In this subsection, we describe how to get the optimal combination of information transferred. As previously mentioned, we assume that v is one of the information metrics (e.g., the popularity of the information) and is a cardinal number and that r is one of the resources, e.g., bandwidth. One of the simplest approaches is to use a greedy algorithm. The greedy algorithm for knapsack problems selects the information combinations sorted by vi/ri. We show one of the simplest examples in Fig. 3. This example shows the user getting some information, which is shown in the information table, from a service via the network. The network has restricted resources represented by RN = 20. Examples of this restriction include bandwidth. First, we use the information set {I1, I2, I3, I4, I5}. With this information set, the combination that maximizes the utilization of resources is {I1, I2, I3}. On the other hand, the combination that maximizes the network value is {I4, I5}. These results are obviously different.

Fig. 3. One of the simplest examples of VCN. A user is receiving several information streams from a service, and network resources are restricted to RN =20.

The greedy algorithm sorts the information set by vi/ri and returns its answer {I4, I5} as a solution. The procedure for obtaining this solution is similar to quality-of-service (QoS) classification: QoS uses priority, and we can use v/r priority here for the greedy algorithm. However, it is not always true that the greedy algorithm can get the optimal solution.

If we add information I6 to the above information set, the greedy algorithm selects only {I6} because its vi/ri is higher than those of others; this is not an optimal solution. As previously mentioned, DP is well known as one method for solving knapsack problems. DP selects {I4, I5} as the optimal solution. However, its calculation cost is high because it uses a matrix table having n rows and R columns. If the number of information bits is n, then the order of the greedy algorithm is 0(n), while the order of DP is , where g is resource granularity. For VCN, this cost might be excessive. RN, which may be bandwidth, might be a big value, such as 100 Gbit/s or 1 Tbit/s. In addition, the amount of information ranges from several bytes to several gigabytes. This indicates that if we use DP to get the optimal solution, g must be small and the DP table must be extremely large.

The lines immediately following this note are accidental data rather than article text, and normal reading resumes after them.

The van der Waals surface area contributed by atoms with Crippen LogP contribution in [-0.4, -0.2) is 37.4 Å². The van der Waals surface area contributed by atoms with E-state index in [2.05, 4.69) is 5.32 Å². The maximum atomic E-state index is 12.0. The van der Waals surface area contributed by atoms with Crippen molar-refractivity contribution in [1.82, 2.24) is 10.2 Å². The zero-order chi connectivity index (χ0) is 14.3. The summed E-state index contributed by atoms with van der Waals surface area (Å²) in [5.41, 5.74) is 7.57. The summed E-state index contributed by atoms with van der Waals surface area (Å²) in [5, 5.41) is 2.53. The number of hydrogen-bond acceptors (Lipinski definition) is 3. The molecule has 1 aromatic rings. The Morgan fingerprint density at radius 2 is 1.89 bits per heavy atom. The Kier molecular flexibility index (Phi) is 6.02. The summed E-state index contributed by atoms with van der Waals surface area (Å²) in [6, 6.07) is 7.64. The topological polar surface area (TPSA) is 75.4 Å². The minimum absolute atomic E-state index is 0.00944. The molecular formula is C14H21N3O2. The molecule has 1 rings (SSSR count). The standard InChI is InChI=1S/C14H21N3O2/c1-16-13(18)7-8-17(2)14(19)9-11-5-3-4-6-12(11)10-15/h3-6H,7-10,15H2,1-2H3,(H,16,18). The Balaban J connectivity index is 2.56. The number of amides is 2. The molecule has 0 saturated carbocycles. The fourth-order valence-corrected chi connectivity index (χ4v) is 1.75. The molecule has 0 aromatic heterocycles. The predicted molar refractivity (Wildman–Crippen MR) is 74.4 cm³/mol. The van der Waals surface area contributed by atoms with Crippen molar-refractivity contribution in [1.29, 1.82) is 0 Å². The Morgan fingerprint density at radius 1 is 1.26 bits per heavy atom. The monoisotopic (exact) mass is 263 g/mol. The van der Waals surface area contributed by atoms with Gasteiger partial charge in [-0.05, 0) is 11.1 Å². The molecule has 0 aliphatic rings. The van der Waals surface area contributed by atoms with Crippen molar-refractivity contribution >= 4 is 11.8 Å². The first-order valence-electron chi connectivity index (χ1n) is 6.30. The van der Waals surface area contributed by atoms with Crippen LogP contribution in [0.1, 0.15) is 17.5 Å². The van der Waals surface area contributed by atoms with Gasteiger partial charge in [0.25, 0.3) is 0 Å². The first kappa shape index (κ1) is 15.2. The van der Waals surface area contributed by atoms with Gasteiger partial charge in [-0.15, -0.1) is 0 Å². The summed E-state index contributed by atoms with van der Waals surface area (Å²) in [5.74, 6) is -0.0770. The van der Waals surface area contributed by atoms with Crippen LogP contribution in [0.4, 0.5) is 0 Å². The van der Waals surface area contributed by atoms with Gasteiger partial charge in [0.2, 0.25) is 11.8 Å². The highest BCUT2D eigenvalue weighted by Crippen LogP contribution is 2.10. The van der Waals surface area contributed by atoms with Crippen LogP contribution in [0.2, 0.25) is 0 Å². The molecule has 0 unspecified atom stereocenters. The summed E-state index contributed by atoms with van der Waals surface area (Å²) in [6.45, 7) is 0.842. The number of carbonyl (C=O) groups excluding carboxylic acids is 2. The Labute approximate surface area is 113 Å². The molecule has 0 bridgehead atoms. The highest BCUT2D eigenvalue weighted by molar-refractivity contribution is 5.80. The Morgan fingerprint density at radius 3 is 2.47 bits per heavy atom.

3. Evaluation

In this section, we describe our preliminary results for evaluating VCN, which was using our prototype proxy server.

3.1 Overview

In order to evaluate the VCN concept and conduct a practical experiment, we implemented a VCN proxy server (VPS) in a system. With this system, we assumed that all connections are controlled by VPS at the network entrance. We assumed that VPS has information about the network’s available resources. VPS controls the hypertext transfer protocol (HTTP) connections by assessing their values and resource consumption. Below, we describe VPS and the experimental results.

3.2 Implementation of VCN proxy server (VPS)

We implemented VPS as a Java program. VPS maximizes the value of information passing through it. We used a greedy algorithm to maximize information value because DP’s calculation cost is too high. VPS behaves as follows.